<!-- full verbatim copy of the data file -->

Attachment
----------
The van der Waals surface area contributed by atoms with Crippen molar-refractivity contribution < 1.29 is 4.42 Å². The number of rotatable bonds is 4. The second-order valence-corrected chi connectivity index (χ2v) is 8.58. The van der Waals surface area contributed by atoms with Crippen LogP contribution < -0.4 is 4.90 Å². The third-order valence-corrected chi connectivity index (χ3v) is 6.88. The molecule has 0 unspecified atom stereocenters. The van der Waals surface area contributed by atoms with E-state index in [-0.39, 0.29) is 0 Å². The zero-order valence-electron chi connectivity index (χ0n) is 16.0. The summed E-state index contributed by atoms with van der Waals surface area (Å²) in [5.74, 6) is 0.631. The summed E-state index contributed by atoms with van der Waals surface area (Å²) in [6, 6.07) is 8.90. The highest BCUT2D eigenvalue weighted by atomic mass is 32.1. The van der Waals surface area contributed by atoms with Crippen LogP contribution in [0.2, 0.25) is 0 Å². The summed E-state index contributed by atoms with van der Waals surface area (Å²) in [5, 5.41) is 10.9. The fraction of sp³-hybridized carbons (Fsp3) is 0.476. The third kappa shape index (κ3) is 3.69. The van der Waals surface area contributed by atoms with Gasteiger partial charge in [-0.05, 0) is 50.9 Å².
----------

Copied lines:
The van der Waals surface area contributed by atoms with Crippen molar-refractivity contribution < 1.29 is 4.42 Å². The number of rotatable bonds is 4. The second-order valence-corrected chi connectivity index (χ2v) is 8.58. The van der Waals surface area contributed by atoms with Crippen LogP contribution < -0.4 is 4.90 Å². The third-order valence-corrected chi connectivity index (χ3v) is 6.88. The molecule has 0 unspecified atom stereocenters. The van der Waals surface area contributed by atoms with E-state index in [-0.39, 0.29) is 0 Å². The zero-order valence-electron chi connectivity index (χ0n) is 16.0. The summed E-state index contributed by atoms with van der Waals surface area (Å²) in [5.74, 6) is 0.631. The summed E-state index contributed by atoms with van der Waals surface area (Å²) in [6, 6.07) is 8.90. The highest BCUT2D eigenvalue weighted by atomic mass is 32.1. The van der Waals surface area contributed by atoms with Crippen LogP contribution in [0.2, 0.25) is 0 Å². The summed E-state index contributed by atoms with van der Waals surface area (Å²) in [5, 5.41) is 10.9. The fraction of sp³-hybridized carbons (Fsp3) is 0.476. The third kappa shape index (κ3) is 3.69. The van der Waals surface area contributed by atoms with Gasteiger partial charge in [-0.05, 0) is 50.9 Å².